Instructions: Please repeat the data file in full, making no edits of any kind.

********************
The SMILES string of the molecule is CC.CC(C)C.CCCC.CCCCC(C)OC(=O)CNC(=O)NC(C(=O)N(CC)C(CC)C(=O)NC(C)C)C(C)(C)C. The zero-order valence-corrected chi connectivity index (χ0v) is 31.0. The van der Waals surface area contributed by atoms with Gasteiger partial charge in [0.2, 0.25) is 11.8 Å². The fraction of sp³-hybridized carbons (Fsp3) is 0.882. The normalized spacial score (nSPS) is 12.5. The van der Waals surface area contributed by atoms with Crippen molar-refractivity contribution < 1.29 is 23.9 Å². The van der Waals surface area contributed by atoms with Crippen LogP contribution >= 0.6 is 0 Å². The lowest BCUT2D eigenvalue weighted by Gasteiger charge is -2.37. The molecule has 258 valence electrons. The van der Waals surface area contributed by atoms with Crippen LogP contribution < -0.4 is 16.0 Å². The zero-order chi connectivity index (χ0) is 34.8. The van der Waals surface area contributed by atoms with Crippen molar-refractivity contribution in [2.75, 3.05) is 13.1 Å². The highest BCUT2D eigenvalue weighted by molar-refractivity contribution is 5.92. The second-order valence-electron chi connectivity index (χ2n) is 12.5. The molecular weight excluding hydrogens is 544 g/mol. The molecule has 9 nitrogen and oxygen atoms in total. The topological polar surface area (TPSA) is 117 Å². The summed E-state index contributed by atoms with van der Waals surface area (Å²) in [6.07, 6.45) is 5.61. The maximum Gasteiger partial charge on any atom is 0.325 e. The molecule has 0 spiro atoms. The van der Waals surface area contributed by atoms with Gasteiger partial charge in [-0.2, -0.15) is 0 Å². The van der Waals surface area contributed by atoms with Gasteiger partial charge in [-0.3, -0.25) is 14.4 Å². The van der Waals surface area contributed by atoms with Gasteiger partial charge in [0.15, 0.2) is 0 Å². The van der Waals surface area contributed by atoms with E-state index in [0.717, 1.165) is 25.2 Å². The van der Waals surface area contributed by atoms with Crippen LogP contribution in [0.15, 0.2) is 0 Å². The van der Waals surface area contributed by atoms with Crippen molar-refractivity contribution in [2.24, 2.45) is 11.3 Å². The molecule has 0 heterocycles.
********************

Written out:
The SMILES string of the molecule is CC.CC(C)C.CCCC.CCCCC(C)OC(=O)CNC(=O)NC(C(=O)N(CC)C(CC)C(=O)NC(C)C)C(C)(C)C. The zero-order valence-corrected chi connectivity index (χ0v) is 31.0. The van der Waals surface area contributed by atoms with Gasteiger partial charge in [0.2, 0.25) is 11.8 Å². The fraction of sp³-hybridized carbons (Fsp3) is 0.882. The normalized spacial score (nSPS) is 12.5. The van der Waals surface area contributed by atoms with Crippen molar-refractivity contribution < 1.29 is 23.9 Å². The van der Waals surface area contributed by atoms with Crippen LogP contribution >= 0.6 is 0 Å². The lowest BCUT2D eigenvalue weighted by Gasteiger charge is -2.37. The molecule has 258 valence electrons. The van der Waals surface area contributed by atoms with Crippen LogP contribution < -0.4 is 16.0 Å². The zero-order chi connectivity index (χ0) is 34.8. The van der Waals surface area contributed by atoms with Crippen molar-refractivity contribution in [2.75, 3.05) is 13.1 Å². The highest BCUT2D eigenvalue weighted by molar-refractivity contribution is 5.92. The second-order valence-electron chi connectivity index (χ2n) is 12.5. The molecular weight excluding hydrogens is 544 g/mol. The molecule has 9 nitrogen and oxygen atoms in total. The topological polar surface area (TPSA) is 117 Å². The summed E-state index contributed by atoms with van der Waals surface area (Å²) in [6.07, 6.45) is 5.61. The maximum Gasteiger partial charge on any atom is 0.325 e. The molecule has 0 spiro atoms. The van der Waals surface area contributed by atoms with Gasteiger partial charge in [-0.2, -0.15) is 0 Å². The van der Waals surface area contributed by atoms with Gasteiger partial charge in [-0.3, -0.25) is 14.4 Å². The van der Waals surface area contributed by atoms with Gasteiger partial charge in [0.15, 0.2) is 0 Å². The van der Waals surface area contributed by atoms with E-state index in [0.717, 1.165) is 25.2 Å². The van der Waals surface area contributed by atoms with Crippen LogP contribution in [0.15, 0.2) is 0 Å². The van der Waals surface area contributed by atoms with Crippen molar-refractivity contribution in [2.24, 2.45) is 11.3 Å². The molecule has 0 heterocycles.